Despite routine thyroid testing, many people with a thyroid condition go undiagnosed. Typical symptoms of hypothyroidism include fatigue, weight gain, low mood, hair loss, feeling cold, low energy, swelling or water retention, joint pain, brain fog, memory loss, infertility and irregular periods. The most common blood test performed to look at thyroid function is the thyroid stimulating hormone (TSH). However, the range of “normal” is quite wide and it is possible to have a normal TSH yet have low thyroid.
In 2012, a review detailing how hypothyroidism can be missed with conventional testing was published in the Journal of Restorative Medicine. Over 200 references were used to compile the paper by Dr. Kent Holtorf and alternative strategies for diagnosis are provided.
The level of brain thyroid hormone (T3) can be different than the cellular level of thyroid hormone. When TSH is measured in the blood, it is a reflection of the brain T3 level and not the tissue (cellular) levels which are responsible for metabolism. There is no direct test to evaluate the tissue T3 levels, but looking at a variety of other blood markers can help the difficult to diagnose cases become recognized. Reverse T3 is an unusable form of T3 that the body makes when it perceives that it is under stress and it will be made in excess of actual free T3. In Dr. Holtorf’s journal article, it is suggested that if the free T3 to rT3 ratio is less than 0.2, it is highly indicative of low tissue thyroid levels and the presence of hypothyroidism. To further confirm tissue levels, another blood test, SHBG can be performed as it tends to be low with low tissue T3.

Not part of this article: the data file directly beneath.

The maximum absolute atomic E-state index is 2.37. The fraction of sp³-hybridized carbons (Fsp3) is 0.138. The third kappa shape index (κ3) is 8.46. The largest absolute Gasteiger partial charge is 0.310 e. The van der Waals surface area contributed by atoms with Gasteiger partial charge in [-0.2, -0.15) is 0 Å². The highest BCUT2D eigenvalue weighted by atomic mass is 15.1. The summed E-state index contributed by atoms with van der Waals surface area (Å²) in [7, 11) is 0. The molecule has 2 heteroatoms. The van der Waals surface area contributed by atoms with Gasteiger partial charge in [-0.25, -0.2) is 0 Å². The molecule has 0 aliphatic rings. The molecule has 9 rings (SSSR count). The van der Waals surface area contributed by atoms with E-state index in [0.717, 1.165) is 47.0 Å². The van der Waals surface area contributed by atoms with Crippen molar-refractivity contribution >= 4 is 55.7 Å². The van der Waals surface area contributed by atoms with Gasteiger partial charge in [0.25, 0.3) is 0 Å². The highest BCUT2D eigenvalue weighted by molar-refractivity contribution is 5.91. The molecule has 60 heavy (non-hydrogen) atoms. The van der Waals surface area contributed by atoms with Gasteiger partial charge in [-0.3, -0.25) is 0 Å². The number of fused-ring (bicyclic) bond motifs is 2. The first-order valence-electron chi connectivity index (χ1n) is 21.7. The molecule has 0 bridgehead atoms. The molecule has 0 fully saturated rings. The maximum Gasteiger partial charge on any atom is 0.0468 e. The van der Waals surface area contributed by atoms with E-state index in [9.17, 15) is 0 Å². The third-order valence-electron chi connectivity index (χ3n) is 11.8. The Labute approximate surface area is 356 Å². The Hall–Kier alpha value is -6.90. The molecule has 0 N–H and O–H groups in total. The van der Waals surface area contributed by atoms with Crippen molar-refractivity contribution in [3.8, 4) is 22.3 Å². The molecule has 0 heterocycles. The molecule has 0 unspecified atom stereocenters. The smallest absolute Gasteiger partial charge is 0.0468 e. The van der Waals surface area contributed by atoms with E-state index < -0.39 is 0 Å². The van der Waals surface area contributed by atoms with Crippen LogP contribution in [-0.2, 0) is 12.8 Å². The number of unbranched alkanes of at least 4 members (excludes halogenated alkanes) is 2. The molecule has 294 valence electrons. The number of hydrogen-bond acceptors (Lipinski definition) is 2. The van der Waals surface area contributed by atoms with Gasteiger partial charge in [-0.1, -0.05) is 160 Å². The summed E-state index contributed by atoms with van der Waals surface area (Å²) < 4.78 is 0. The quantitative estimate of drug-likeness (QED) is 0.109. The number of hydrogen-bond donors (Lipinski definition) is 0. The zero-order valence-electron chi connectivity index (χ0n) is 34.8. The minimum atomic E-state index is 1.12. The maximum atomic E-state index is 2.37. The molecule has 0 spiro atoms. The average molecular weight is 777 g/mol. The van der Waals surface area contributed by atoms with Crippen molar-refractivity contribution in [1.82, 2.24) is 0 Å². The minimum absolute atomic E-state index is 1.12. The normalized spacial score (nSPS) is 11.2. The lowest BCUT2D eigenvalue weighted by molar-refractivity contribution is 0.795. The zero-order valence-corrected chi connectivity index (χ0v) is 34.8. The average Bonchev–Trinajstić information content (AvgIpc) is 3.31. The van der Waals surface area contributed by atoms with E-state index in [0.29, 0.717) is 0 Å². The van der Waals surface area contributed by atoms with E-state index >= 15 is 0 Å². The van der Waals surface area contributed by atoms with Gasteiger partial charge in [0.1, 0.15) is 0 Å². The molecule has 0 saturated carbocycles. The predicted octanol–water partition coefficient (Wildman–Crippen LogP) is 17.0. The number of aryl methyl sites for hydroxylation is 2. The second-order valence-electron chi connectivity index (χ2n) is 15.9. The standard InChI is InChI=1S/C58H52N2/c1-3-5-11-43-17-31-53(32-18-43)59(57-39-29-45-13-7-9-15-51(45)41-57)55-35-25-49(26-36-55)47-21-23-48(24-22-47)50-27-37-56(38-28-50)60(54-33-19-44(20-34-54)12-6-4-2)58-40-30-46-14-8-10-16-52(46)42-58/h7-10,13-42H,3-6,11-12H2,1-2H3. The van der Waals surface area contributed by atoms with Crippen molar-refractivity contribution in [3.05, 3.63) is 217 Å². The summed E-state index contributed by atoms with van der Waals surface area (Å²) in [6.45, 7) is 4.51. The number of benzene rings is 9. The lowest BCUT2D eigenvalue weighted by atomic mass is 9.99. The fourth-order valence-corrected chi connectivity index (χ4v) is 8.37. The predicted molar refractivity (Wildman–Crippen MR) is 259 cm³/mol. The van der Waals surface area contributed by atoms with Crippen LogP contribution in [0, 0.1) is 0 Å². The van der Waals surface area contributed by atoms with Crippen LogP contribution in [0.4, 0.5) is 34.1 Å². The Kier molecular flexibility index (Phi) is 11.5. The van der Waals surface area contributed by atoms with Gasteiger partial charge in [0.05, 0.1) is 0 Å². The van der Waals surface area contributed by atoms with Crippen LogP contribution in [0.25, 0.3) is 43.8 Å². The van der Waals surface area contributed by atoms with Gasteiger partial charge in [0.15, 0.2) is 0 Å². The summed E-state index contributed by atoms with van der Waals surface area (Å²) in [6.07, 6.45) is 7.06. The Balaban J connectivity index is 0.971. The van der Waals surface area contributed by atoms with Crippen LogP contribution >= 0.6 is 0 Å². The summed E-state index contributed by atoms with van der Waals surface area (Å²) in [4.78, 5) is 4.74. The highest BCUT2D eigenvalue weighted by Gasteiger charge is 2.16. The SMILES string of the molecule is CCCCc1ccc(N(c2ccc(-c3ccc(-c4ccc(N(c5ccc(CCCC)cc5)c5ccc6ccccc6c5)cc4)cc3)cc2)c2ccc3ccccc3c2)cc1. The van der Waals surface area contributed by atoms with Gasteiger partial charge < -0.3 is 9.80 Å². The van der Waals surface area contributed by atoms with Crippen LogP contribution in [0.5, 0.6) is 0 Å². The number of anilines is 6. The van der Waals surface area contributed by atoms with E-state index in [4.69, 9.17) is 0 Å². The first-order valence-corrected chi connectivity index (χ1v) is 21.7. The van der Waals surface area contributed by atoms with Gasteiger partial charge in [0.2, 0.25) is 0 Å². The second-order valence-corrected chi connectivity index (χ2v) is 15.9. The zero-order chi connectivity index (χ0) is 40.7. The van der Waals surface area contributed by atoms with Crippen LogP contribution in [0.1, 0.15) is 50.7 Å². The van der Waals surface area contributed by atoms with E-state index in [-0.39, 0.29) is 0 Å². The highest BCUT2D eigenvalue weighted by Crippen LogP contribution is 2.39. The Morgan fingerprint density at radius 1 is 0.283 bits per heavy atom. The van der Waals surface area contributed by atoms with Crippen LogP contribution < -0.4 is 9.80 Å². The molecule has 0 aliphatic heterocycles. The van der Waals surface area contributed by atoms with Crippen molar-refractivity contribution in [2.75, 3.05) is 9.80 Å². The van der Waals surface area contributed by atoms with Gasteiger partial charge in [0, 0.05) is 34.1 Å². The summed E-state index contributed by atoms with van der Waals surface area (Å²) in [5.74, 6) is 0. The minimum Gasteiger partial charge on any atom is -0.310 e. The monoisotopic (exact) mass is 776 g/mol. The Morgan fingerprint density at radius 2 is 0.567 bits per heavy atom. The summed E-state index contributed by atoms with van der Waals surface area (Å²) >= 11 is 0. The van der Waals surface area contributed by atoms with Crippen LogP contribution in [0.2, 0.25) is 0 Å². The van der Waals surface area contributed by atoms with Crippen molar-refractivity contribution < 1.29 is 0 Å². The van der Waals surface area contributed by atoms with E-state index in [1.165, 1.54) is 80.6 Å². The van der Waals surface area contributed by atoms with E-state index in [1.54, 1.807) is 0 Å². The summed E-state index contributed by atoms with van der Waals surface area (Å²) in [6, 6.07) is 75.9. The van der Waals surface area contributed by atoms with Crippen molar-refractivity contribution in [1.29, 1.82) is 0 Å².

So, how do we clearly determine thyroid health? The first part is looking at symptoms and determining if there is a clear pattern involving hypothyroid attributes as mentioned above. Secondly, a comprehensive thyroid evaluation by blood at the correct time of day will confirm. This panel includes TSH, Free T3 and Free T4, reverse T3, SHBG and the two types of anti-thyroid antibodies that are the cause of hypothyroidism 50% of the time. With all of this information, a definitive diagnosis can be made and the correct type of treatment prescribed. Treatment for hypothyroidism usually involves minerals, herbs, prescription thyroid hormone(s), diet and digestion support and correction of iron levels, hormone balancing and stress management both lifestyle and treatment. Please contact our clinic for more information.
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